Just recently, ByLine Times discovered a cluster of Twitter accounts traceable to the Kremlin that supported conservative MP Jacob Rees-Mogg’s campaign for the UK to leave Europe. On the day of the Brexit referendum, Russian trolls also launched the hashtag #ReasonsToLeaveEU, in a clear attempt to influence the results.
All eyes on Iran
Other plausibly state-backed disinformation campaigns originated in Iran, which is allegedly behind over a million tweets of fake US, Middle Eastern and Latin American news outlets supporting its government’s policies. Twitter made all the tweets available to researchers, in an effort to lead the way to more transparency between tech giants, the government and academics. This resulted in even more previously undetected malicious accounts being taken down, which proves how joint effort is paramount to counteract this trend.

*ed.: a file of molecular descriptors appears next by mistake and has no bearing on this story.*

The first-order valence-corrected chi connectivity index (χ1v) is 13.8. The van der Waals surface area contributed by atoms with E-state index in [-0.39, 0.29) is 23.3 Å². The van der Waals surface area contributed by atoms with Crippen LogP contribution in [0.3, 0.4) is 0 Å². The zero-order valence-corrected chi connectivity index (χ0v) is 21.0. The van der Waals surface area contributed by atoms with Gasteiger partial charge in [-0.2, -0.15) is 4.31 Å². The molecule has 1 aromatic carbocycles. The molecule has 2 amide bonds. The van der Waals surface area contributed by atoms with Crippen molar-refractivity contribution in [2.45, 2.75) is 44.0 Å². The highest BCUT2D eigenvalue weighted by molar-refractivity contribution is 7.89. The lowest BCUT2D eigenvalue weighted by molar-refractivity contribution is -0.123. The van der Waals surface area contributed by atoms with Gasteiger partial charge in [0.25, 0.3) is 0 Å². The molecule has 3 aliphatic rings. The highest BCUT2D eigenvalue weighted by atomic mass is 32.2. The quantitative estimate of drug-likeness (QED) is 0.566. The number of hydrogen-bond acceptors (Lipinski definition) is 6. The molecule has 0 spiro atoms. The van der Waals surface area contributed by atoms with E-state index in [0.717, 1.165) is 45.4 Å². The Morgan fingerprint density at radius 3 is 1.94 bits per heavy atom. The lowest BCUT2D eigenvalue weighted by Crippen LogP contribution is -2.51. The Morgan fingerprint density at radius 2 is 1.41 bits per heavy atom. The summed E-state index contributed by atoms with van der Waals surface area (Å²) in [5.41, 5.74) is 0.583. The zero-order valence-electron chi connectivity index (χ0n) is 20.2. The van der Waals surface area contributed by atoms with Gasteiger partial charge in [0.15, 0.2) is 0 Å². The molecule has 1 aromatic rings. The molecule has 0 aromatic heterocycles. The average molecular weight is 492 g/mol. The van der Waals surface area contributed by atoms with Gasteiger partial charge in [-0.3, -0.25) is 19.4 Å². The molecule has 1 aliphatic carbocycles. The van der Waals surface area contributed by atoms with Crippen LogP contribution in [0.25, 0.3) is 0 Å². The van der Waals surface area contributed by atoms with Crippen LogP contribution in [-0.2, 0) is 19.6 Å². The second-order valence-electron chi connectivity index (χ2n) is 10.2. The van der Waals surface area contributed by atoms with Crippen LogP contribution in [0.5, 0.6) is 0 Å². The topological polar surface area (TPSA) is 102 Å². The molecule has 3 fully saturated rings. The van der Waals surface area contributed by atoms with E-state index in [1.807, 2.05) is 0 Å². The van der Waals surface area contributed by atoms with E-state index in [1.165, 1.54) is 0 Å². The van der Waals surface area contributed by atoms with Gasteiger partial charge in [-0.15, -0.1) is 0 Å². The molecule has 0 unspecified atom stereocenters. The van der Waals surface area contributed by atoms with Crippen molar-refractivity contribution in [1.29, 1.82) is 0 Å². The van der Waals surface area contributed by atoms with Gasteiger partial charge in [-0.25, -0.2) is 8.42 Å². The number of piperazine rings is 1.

The obvious reasons behind the creation of false content is to galvanise the public in a certain political direction, but there is a further incentive: money. The links to fake news websites direct to pages that are purposely created to look like genuine news providers. Their domain can sometimes be the misspelled version of a known news outlet: theguarsian[.]com, bbcnew[.]info and dailymail[.]cm are all real, high-risk domains discovered by DomainTools. Essentially clickbaiting users with sensational (false) content, these websites make money through running ads: the more clicks they receive, the more their endeavour is profitable.
To add to their façade of legitimacy, fake news websites have also been known to purchase paid ads on Twitter, which can be bought through an automated process. This technique was used just recently by a phishing website posing as Twitter itself, which asked for users’ details (including their bank card number) to “verify their account” and have the blue checkmark added next to their twitter username.